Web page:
In Mary Poppins she played a virginal nanny who is employed to look after two mischievous children being raised by a stern father that they hardly know.  In The Sound of Music, she played a virginal governess who is employed to look after seven mischievous children being raised by a stern father that they hardly know.  Yet, for me, I think I like her performance in The Sound of Music a little better.  Not that Mary Poppins was bad, but Andrews’ character wasn’t the center; that story dealt (as it should) with the children’s difficult reconciliation with their father.  Here she’s much more the center and we spend a lot more time with her.

Maria is also much more complex.  She sees the joy in life through song.  She’s a nun in training who has yet to take her vows but doesn’t seem to take her disciplines as seriously as she should.  The older nuns complain to The Mother Superior (played by supporting actress nominee Peggy Wood) that Maria is muddle-headed, that her attentions are swept away on mindless frivolity. They are right; Maria has such a lust for life, such a passion for music that she feels compelled by the beauty of a spring day to sing about it, which unfortunately takes her away from her studies.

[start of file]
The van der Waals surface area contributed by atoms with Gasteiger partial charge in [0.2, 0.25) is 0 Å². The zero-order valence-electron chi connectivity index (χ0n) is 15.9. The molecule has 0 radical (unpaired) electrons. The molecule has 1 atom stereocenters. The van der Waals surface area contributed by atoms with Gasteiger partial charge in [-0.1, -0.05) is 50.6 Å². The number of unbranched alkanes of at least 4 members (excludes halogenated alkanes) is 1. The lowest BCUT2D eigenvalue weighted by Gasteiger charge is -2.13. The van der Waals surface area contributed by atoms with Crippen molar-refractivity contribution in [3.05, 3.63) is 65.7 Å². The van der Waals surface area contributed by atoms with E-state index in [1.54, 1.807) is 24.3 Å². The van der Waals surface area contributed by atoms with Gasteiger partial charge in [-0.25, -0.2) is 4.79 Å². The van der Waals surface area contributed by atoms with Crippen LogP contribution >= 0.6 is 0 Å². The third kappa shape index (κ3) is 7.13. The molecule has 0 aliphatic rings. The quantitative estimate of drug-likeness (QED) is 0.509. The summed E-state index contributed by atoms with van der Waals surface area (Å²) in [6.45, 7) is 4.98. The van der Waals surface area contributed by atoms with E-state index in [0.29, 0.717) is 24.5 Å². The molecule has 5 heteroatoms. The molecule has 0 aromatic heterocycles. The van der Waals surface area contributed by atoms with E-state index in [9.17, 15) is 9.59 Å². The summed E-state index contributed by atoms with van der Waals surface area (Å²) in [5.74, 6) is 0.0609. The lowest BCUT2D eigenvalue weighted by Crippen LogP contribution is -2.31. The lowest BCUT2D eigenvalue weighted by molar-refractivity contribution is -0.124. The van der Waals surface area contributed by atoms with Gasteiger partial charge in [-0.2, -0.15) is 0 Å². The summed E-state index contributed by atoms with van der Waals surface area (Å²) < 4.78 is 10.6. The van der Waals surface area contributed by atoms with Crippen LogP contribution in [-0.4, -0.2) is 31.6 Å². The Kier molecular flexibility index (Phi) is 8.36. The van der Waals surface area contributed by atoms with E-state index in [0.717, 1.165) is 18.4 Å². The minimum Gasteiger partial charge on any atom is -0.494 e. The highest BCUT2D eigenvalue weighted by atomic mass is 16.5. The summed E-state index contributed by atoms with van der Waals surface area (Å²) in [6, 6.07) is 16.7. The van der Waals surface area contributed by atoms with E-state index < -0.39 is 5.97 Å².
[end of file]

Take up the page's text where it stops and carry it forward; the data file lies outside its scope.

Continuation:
Maria struggles.  She struggles with the heart, particularly as her leanings toward romance come in conflict with the possibility of returning to the order.  She also struggles with her passion for life and music that comes in conflict with her desire to be a nun.  “I can’t seem to stop singing wherever I am,” she tells Mother Abbess,” And what’s worse, I can’t seem to stop saying things – anything and everything I think and feel.” Mother Abbess understands but also sees that with such a passion, Maria will never find the discipline to be a nun and suggests that she might be better suited as a governess. The Mother Superior thinks she should experience more of the real world and sends her to the home of Captain Georg Von Trapp (Christopher Plummer), a widower with seven children who have sent fourteen of their nannies packing.